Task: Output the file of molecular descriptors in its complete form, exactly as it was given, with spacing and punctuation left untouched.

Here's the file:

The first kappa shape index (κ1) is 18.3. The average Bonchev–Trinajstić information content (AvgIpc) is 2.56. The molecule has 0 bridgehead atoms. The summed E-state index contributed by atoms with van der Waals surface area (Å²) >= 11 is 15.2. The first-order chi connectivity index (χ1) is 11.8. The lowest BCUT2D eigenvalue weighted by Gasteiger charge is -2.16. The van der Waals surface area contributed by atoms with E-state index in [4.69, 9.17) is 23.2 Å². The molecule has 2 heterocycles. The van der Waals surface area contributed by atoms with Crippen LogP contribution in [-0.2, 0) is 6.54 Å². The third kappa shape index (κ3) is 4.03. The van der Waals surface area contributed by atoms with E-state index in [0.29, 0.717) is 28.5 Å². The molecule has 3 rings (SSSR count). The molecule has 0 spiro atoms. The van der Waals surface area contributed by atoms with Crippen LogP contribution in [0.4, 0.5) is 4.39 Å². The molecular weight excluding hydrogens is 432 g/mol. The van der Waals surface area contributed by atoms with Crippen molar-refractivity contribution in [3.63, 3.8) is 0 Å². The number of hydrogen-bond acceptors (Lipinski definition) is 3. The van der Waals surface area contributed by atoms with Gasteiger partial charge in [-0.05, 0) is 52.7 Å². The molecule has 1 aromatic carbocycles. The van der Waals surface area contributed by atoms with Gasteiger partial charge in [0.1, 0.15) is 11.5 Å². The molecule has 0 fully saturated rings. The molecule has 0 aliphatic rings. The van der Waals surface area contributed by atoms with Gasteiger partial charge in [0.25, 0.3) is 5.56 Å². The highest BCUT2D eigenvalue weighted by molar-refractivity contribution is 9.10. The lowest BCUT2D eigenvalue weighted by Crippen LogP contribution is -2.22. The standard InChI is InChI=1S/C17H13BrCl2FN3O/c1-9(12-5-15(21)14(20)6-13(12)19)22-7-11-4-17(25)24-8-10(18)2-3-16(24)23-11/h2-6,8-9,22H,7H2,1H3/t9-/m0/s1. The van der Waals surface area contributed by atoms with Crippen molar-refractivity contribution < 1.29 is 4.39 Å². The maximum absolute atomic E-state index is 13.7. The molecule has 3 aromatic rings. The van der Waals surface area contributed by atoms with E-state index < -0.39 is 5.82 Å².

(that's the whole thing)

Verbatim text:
The first kappa shape index (κ1) is 18.3. The average Bonchev–Trinajstić information content (AvgIpc) is 2.56. The molecule has 0 bridgehead atoms. The summed E-state index contributed by atoms with van der Waals surface area (Å²) >= 11 is 15.2. The first-order chi connectivity index (χ1) is 11.8. The lowest BCUT2D eigenvalue weighted by Gasteiger charge is -2.16. The van der Waals surface area contributed by atoms with E-state index in [4.69, 9.17) is 23.2 Å². The molecule has 2 heterocycles. The van der Waals surface area contributed by atoms with Crippen LogP contribution in [-0.2, 0) is 6.54 Å². The third kappa shape index (κ3) is 4.03. The van der Waals surface area contributed by atoms with E-state index in [0.29, 0.717) is 28.5 Å². The molecule has 3 rings (SSSR count). The molecule has 0 spiro atoms. The van der Waals surface area contributed by atoms with Crippen LogP contribution in [0.4, 0.5) is 4.39 Å². The molecular weight excluding hydrogens is 432 g/mol. The van der Waals surface area contributed by atoms with Crippen molar-refractivity contribution in [3.63, 3.8) is 0 Å². The number of hydrogen-bond acceptors (Lipinski definition) is 3. The van der Waals surface area contributed by atoms with Gasteiger partial charge in [-0.05, 0) is 52.7 Å². The molecule has 1 aromatic carbocycles. The van der Waals surface area contributed by atoms with Gasteiger partial charge in [0.1, 0.15) is 11.5 Å². The molecule has 0 fully saturated rings. The molecule has 0 aliphatic rings. The van der Waals surface area contributed by atoms with Gasteiger partial charge in [0.25, 0.3) is 5.56 Å². The highest BCUT2D eigenvalue weighted by molar-refractivity contribution is 9.10. The lowest BCUT2D eigenvalue weighted by Crippen LogP contribution is -2.22. The standard InChI is InChI=1S/C17H13BrCl2FN3O/c1-9(12-5-15(21)14(20)6-13(12)19)22-7-11-4-17(25)24-8-10(18)2-3-16(24)23-11/h2-6,8-9,22H,7H2,1H3/t9-/m0/s1. The van der Waals surface area contributed by atoms with Crippen molar-refractivity contribution < 1.29 is 4.39 Å². The maximum absolute atomic E-state index is 13.7. The molecule has 3 aromatic rings. The van der Waals surface area contributed by atoms with E-state index < -0.39 is 5.82 Å².